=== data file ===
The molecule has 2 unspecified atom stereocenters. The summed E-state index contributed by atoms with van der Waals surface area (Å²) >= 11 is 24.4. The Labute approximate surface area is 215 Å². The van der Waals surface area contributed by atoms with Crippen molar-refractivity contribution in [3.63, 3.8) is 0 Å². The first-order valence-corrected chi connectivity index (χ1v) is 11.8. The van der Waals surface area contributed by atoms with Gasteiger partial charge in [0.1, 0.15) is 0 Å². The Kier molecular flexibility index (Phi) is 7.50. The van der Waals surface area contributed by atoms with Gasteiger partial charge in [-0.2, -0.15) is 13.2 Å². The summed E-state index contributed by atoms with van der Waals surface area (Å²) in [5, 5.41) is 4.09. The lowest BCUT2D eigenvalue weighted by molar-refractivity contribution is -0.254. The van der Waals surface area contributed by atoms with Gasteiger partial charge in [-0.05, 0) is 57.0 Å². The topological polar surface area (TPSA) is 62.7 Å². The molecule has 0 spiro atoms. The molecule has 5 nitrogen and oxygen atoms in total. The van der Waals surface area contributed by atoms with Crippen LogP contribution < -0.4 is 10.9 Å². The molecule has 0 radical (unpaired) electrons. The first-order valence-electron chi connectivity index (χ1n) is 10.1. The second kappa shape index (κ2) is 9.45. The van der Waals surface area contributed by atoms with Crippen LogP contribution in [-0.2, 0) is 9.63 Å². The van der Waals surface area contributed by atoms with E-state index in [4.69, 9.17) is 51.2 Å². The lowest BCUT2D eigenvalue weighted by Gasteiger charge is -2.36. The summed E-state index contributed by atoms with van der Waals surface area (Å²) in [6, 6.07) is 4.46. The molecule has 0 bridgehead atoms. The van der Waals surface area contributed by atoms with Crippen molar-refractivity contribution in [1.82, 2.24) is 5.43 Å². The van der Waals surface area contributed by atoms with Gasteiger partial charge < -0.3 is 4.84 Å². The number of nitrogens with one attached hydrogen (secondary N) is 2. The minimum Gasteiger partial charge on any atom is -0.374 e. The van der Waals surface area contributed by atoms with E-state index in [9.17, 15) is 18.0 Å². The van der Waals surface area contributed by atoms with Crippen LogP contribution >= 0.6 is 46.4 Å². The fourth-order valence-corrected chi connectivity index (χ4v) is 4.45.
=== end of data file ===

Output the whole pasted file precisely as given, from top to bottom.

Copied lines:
The molecule has 2 unspecified atom stereocenters. The summed E-state index contributed by atoms with van der Waals surface area (Å²) >= 11 is 24.4. The Labute approximate surface area is 215 Å². The van der Waals surface area contributed by atoms with Crippen molar-refractivity contribution in [3.63, 3.8) is 0 Å². The first-order valence-corrected chi connectivity index (χ1v) is 11.8. The van der Waals surface area contributed by atoms with Gasteiger partial charge in [0.1, 0.15) is 0 Å². The Kier molecular flexibility index (Phi) is 7.50. The van der Waals surface area contributed by atoms with Gasteiger partial charge in [-0.2, -0.15) is 13.2 Å². The summed E-state index contributed by atoms with van der Waals surface area (Å²) in [5, 5.41) is 4.09. The lowest BCUT2D eigenvalue weighted by molar-refractivity contribution is -0.254. The van der Waals surface area contributed by atoms with Gasteiger partial charge in [-0.05, 0) is 57.0 Å². The topological polar surface area (TPSA) is 62.7 Å². The molecule has 0 spiro atoms. The molecule has 5 nitrogen and oxygen atoms in total. The van der Waals surface area contributed by atoms with Crippen LogP contribution < -0.4 is 10.9 Å². The molecule has 0 radical (unpaired) electrons. The first-order valence-electron chi connectivity index (χ1n) is 10.1. The second kappa shape index (κ2) is 9.45. The van der Waals surface area contributed by atoms with Crippen LogP contribution in [-0.2, 0) is 9.63 Å². The van der Waals surface area contributed by atoms with E-state index in [4.69, 9.17) is 51.2 Å². The lowest BCUT2D eigenvalue weighted by Gasteiger charge is -2.36. The summed E-state index contributed by atoms with van der Waals surface area (Å²) in [6, 6.07) is 4.46. The molecule has 0 bridgehead atoms. The van der Waals surface area contributed by atoms with Crippen molar-refractivity contribution in [1.82, 2.24) is 5.43 Å². The van der Waals surface area contributed by atoms with Gasteiger partial charge < -0.3 is 4.84 Å². The number of nitrogens with one attached hydrogen (secondary N) is 2. The minimum Gasteiger partial charge on any atom is -0.374 e. The van der Waals surface area contributed by atoms with E-state index in [9.17, 15) is 18.0 Å². The van der Waals surface area contributed by atoms with Crippen LogP contribution >= 0.6 is 46.4 Å². The fourth-order valence-corrected chi connectivity index (χ4v) is 4.45.